Harry Novak

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Harry H. Novak (January 12, 1928 – March 26, 2014), "the sexploitation king," produced and distributed a prolific number of exploitation films from the early 1960s to the mid-1970s, including William Rotsler's cult classics The Agony of Love and Mantis in Lace and the influential "monster nudie" Kiss Me Quick! among many others. His "mondo" documentary film Mondo Mod is considered a seminal surfer cult movie, offering early glimpses of southern California's surfing and biker subcultures, and was a film that proved successful enough that it was eventually distributed widely to North American drive-ins by exploitation powerhouse Box Office International Pictures.


Novak's career in films began at RKO during the tempestuous period of aviation millionaire Howard Hughes' ownership of that once-illustrious studio. Hughes' well-known proclivity for featuring buxom women in his productions and the resultant censorship battles RKO engaged in during the Hughes reign could be viewed as[weasel words] precursors to Novak's later career as an extender of the boundaries of sex in cinema, but if Hughes was an influence on Novak, it was not apparent at the time Novak worked for him. Ironically, one of Novak's primary jobs at RKO was helping to handle the studio's distribution arrangement with the Walt Disney studio.

When RKO collapsed in 1957, Novak is rumored to have been the last employee to depart the lot. After his own career in exploitation filmmaking was well established, Novak would eventually launch his own mini-studio facility just down the street from the old RKO backlot on L.A.'s Melrose Avenue, at a location where he was headquartered into the early years of the 21st century. A delightful mini-documentary entitled "King of Camp" was featured as an extra on the initial DVD release of director Ray Greene's documentary feature about exploitation filmmaking SCHLOCK! The Secret History of American Movies; in it, Novak gives a hilarious tour of his old Boxoffice International facilities, which emerge as a kind of parody version of the studio system Novak was originally schooled in. An extensive interview with Novak and clips from his work are also contained within the film SCHLOCK! itself.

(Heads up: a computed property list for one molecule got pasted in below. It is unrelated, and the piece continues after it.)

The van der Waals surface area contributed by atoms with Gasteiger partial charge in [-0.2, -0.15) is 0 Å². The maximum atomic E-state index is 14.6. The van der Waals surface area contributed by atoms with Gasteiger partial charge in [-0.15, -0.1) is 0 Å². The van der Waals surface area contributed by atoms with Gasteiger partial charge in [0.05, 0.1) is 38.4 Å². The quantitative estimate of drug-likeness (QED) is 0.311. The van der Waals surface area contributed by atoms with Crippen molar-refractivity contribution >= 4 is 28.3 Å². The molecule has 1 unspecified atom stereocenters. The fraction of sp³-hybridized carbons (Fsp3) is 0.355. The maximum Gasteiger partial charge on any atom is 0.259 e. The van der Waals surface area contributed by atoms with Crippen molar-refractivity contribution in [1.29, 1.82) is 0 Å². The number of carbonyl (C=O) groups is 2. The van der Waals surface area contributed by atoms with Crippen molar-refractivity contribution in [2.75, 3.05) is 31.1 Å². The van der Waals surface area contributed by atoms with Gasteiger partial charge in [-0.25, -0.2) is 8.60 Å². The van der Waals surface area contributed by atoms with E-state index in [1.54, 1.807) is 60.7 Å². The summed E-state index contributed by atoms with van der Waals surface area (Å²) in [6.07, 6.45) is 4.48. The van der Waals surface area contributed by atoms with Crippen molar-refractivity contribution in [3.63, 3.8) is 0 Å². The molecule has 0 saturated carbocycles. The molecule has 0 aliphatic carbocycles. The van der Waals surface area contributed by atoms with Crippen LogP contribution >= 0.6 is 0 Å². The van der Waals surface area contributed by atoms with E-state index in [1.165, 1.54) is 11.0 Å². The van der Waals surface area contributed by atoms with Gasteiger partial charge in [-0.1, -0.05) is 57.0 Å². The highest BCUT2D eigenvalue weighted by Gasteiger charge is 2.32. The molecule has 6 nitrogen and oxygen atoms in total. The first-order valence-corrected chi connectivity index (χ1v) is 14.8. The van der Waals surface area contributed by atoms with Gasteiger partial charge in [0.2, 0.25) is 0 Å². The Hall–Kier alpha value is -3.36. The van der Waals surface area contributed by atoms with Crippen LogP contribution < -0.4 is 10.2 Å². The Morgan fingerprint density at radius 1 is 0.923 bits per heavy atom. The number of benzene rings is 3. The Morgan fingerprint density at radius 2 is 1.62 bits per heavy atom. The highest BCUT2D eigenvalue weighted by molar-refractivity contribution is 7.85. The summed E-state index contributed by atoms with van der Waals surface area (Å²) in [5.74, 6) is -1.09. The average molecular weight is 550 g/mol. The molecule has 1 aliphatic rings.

After dubbing and distributing a 1956 Swedish melodrama about a "bad girl" in a reformatory under the name "Girls Without Rooms" to limited but respectable grosses, Novak's earliest film productions fell into the "nudie cutie" category. Films of this genre were usually shot in color and contained naked women (with their genitalia always obscured in some way) that spend the length of the film being ogled by lusty men. The men, however, were not allowed to actually come into contact with the women. Novak subsequently followed the pathway blazed by David F. Friedman and others to become a prolific producer of "roughies," a disturbing pre-pornography sexploitation genre which featured noirish black and white cinematography and often substituted violence for the sex act. William Rotsler's Agony of Love is one of the better-known examples of this genre.

Novak's later films straddled the line between hardcore and softcore pornography by featuring both full frontal nudity by both women and men, and explicit sex scenes that omitted penetration and money shots. As a producer, his most popular late-period genres were rural comedies (The Pigkeeper's Daughter) and costume sex farces (The Secret Sex Lives of Romeo and Juliet). Novak also distributed hundreds of exploitable films by other filmmakers, including director Toshio Okuwaki's notorious Japanese art/exploitation film Naked Pursuit (1968).

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